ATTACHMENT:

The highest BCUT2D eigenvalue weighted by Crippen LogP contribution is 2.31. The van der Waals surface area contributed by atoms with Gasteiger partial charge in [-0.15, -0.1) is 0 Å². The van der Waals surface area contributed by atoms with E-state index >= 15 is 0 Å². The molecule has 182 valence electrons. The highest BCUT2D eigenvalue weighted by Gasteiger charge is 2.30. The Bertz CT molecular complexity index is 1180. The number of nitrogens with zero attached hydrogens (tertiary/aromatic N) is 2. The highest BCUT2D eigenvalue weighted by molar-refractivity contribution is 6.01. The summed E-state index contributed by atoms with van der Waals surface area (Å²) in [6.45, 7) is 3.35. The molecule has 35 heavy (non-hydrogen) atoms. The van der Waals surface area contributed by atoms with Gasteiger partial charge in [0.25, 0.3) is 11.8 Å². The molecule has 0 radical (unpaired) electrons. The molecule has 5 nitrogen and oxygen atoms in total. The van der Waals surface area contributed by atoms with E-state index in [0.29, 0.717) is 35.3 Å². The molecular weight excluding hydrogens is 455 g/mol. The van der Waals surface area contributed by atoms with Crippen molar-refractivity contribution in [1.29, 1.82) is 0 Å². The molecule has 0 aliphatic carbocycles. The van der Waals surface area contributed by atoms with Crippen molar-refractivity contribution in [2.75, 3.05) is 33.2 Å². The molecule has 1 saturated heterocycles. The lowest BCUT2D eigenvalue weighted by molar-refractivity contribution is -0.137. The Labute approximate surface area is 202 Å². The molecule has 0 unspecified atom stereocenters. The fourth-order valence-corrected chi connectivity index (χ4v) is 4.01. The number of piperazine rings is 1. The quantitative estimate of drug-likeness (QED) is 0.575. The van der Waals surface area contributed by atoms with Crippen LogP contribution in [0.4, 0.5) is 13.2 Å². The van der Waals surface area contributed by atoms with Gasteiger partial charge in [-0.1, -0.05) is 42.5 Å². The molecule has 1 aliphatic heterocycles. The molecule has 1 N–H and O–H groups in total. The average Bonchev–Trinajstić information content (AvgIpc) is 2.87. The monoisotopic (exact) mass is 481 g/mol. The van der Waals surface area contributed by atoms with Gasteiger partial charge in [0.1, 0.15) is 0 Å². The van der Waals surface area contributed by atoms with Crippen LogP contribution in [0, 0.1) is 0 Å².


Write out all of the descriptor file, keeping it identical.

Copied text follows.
The highest BCUT2D eigenvalue weighted by Crippen LogP contribution is 2.31. The van der Waals surface area contributed by atoms with Gasteiger partial charge in [-0.15, -0.1) is 0 Å². The van der Waals surface area contributed by atoms with E-state index >= 15 is 0 Å². The molecule has 182 valence electrons. The highest BCUT2D eigenvalue weighted by Gasteiger charge is 2.30. The Bertz CT molecular complexity index is 1180. The number of nitrogens with zero attached hydrogens (tertiary/aromatic N) is 2. The highest BCUT2D eigenvalue weighted by molar-refractivity contribution is 6.01. The summed E-state index contributed by atoms with van der Waals surface area (Å²) in [6.45, 7) is 3.35. The molecule has 35 heavy (non-hydrogen) atoms. The van der Waals surface area contributed by atoms with Gasteiger partial charge in [0.25, 0.3) is 11.8 Å². The molecule has 0 radical (unpaired) electrons. The molecule has 5 nitrogen and oxygen atoms in total. The van der Waals surface area contributed by atoms with E-state index in [0.29, 0.717) is 35.3 Å². The molecular weight excluding hydrogens is 455 g/mol. The van der Waals surface area contributed by atoms with Crippen molar-refractivity contribution in [1.29, 1.82) is 0 Å². The molecule has 0 aliphatic carbocycles. The van der Waals surface area contributed by atoms with Crippen molar-refractivity contribution in [2.75, 3.05) is 33.2 Å². The molecule has 1 saturated heterocycles. The lowest BCUT2D eigenvalue weighted by molar-refractivity contribution is -0.137. The Labute approximate surface area is 202 Å². The molecule has 0 unspecified atom stereocenters. The fourth-order valence-corrected chi connectivity index (χ4v) is 4.01. The number of piperazine rings is 1. The quantitative estimate of drug-likeness (QED) is 0.575. The van der Waals surface area contributed by atoms with Crippen LogP contribution in [0.4, 0.5) is 13.2 Å². The van der Waals surface area contributed by atoms with Gasteiger partial charge in [-0.1, -0.05) is 42.5 Å². The molecule has 1 aliphatic heterocycles. The molecule has 1 N–H and O–H groups in total. The average Bonchev–Trinajstić information content (AvgIpc) is 2.87. The monoisotopic (exact) mass is 481 g/mol. The van der Waals surface area contributed by atoms with Gasteiger partial charge in [0.1, 0.15) is 0 Å². The van der Waals surface area contributed by atoms with Crippen LogP contribution in [0, 0.1) is 0 Å².